Our results were different with those of Drouilhet, et al. [18]; this discrepancy could be caused by feeder structure and selection of meal criterion. Additionally, when compared day by day, ducks in the three different RFI levels had a similar number of daily visits at 4 wk of age; however, after 10 d of the test period, low RFI ducks had a significantly lower visit number than high RFI ducks, and these differences were magnified with age (Fig. 1b). Over the entire test period, these changes were too microscopic to achieve statistical significance. Our results gave a possibility that selection for RFI might change the unknown mechanisms that underlie control of feeding behavior, but more genetic evidences were needed to support the hypothesis. This showed that selection for feeding behavior is a valuable approach for trait improvement.

Conclusions

In this study, we selected 358 male Pekin ducks and measured their feeding behavior, feed efficiency traits in order to analyze relationships between feeding behavior and feed efficiency. The results illustrate that the feeding tendency of Pekin ducks is obviously different at different RFI levels, and that high RFI ducks prefer the feeders closed to side barriers. The results also suggests that certain feeding behaviors have the potential to improve other economic traits with an improvement in feed efficiency. Further research will focus on genetic factors to gain insight into the relationship between feeding behavior and feed efficiency.

Abbreviations

BMP: 

Between-meal pauses

BW: 

Body weight

BWG: 

Body weight gain

DFI: 

Daily feed intake

DFR: 

Daily feeding rate

FCR: 

Feed conversion rate

FI: 

Feed intake

MD: 

Meal duration

MFI: 

Feed intake per meal

RFI: 

Residual feed intake

RFID: 

Radio Frequency Identification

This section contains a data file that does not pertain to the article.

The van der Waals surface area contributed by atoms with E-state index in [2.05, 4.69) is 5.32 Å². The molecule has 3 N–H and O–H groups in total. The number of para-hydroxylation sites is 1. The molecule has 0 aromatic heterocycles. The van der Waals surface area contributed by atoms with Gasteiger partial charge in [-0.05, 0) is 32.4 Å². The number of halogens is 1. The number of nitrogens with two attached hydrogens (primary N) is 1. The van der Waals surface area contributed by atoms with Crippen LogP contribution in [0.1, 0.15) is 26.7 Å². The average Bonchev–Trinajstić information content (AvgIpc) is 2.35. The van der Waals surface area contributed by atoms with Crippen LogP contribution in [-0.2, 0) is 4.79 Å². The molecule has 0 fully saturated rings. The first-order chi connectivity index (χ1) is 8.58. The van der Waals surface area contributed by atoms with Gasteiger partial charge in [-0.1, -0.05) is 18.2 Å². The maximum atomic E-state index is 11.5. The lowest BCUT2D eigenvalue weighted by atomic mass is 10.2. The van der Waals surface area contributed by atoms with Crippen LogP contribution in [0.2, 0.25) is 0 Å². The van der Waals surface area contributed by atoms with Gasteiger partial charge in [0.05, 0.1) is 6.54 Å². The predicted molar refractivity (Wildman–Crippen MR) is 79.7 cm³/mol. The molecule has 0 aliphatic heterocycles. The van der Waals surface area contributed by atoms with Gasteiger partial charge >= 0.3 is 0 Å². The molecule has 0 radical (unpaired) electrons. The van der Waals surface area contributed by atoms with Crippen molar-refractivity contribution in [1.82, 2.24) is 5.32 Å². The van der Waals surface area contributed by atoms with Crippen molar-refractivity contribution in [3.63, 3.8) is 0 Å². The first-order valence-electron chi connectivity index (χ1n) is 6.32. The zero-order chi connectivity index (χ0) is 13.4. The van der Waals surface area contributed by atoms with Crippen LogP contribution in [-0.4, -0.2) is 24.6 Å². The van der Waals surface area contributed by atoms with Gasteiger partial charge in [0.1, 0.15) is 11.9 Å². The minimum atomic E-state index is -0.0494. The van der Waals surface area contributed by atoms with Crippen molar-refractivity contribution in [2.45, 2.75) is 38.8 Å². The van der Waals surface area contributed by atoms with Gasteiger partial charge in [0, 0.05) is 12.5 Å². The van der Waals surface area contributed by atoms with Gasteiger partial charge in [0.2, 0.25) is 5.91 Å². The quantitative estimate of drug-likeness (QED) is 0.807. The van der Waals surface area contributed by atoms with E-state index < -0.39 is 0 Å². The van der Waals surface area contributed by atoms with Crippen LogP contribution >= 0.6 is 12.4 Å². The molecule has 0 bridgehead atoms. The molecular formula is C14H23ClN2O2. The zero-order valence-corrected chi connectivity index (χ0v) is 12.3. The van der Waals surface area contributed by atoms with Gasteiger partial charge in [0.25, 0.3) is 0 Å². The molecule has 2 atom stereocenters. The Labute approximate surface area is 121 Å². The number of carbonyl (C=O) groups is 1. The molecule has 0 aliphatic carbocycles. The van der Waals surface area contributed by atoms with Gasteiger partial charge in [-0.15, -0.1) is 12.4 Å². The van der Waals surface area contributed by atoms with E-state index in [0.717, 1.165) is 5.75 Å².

TFT: 

Total feeding time

Declarations

Acknowledgments

We are grateful to Maxwell Hincke (University of Ottawa, Canada) for a careful review of the manuscript.

Funding

The work was supported by the National Scientific Supporting Projects of China (2015BAD03B06), National Waterfowl-industry Technology Research System (CARS-42) and the Program for Changjiang Scholars and Innovative Research Team in University (IRT_15R62).

Availability of data and materials

The datasets used and/or analyzed during the current study are available from the corresponding author on reasonable request.

Authors’ contributions

FZ carried out the experiment and drafted the manuscript. ZCH conceived the study, participated in its design and coordination, and helped draft the manuscript. FBL, JPH, FXY helped sample and experiment. All authors read and approved the final manuscript.

Ethics approval and consent to participate

All experiments were performed according to regulations and guidelines established by the Animal Care and Use Committee of China Agricultural University (permit number: DK996). All protocols and procedures were approved by the Beijing Administration Committee of Laboratory Animals under the leadership of the Beijing Association for Science and Technology (permit number: SYXK 2007–0023). All efforts were made to minimize animal suffering during the study.

Consent for publication

Not applicable

Competing interests

The authors declare that they have no competing interests.

Open AccessThis article is distributed under the terms of the Creative Commons Attribution 4.0 International License (http://creativecommons.org/licenses/by/4.0/), which permits unrestricted use, distribution, and reproduction in any medium, provided you give appropriate credit to the original author(s) and the source, provide a link to the Creative Commons license, and indicate if changes were made. The Creative Commons Public Domain Dedication waiver (http://creativecommons.org/publicdomain/zero/1.0/) applies to the data made available in this article, unless otherwise stated.

Authors’ Affiliations

(1)
National Engineering Laboratory for Animal Breeding and MOA Key Laboratory of Animal Genetics and Breeding, Department of Animal Genetics and Breeding, China Agricultural University
(2)
Beijing Golden Star Duck Inc.

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Copyright

© The Author(s). 2017